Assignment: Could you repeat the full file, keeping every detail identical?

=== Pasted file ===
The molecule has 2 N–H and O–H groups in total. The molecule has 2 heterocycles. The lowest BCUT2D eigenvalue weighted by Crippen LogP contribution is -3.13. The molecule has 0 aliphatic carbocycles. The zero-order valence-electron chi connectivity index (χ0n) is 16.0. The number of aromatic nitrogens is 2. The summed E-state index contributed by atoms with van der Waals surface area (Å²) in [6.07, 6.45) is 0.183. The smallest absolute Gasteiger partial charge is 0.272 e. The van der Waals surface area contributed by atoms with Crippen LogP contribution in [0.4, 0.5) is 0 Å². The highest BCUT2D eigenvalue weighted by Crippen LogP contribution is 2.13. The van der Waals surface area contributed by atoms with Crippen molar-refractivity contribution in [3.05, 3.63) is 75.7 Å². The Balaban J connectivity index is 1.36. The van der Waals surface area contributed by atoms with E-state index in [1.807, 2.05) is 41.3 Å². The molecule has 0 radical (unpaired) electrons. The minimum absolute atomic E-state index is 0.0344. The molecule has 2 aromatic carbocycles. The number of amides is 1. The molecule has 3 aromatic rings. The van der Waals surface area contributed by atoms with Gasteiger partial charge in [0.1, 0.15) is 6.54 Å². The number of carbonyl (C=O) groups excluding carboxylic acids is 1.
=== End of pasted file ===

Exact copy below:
The molecule has 2 N–H and O–H groups in total. The molecule has 2 heterocycles. The lowest BCUT2D eigenvalue weighted by Crippen LogP contribution is -3.13. The molecule has 0 aliphatic carbocycles. The zero-order valence-electron chi connectivity index (χ0n) is 16.0. The number of aromatic nitrogens is 2. The summed E-state index contributed by atoms with van der Waals surface area (Å²) in [6.07, 6.45) is 0.183. The smallest absolute Gasteiger partial charge is 0.272 e. The van der Waals surface area contributed by atoms with Crippen LogP contribution in [0.4, 0.5) is 0 Å². The highest BCUT2D eigenvalue weighted by Crippen LogP contribution is 2.13. The van der Waals surface area contributed by atoms with Crippen molar-refractivity contribution in [3.05, 3.63) is 75.7 Å². The Balaban J connectivity index is 1.36. The van der Waals surface area contributed by atoms with E-state index in [1.807, 2.05) is 41.3 Å². The molecule has 0 radical (unpaired) electrons. The minimum absolute atomic E-state index is 0.0344. The molecule has 2 aromatic carbocycles. The number of amides is 1. The molecule has 3 aromatic rings. The van der Waals surface area contributed by atoms with Gasteiger partial charge in [0.1, 0.15) is 6.54 Å². The number of carbonyl (C=O) groups excluding carboxylic acids is 1.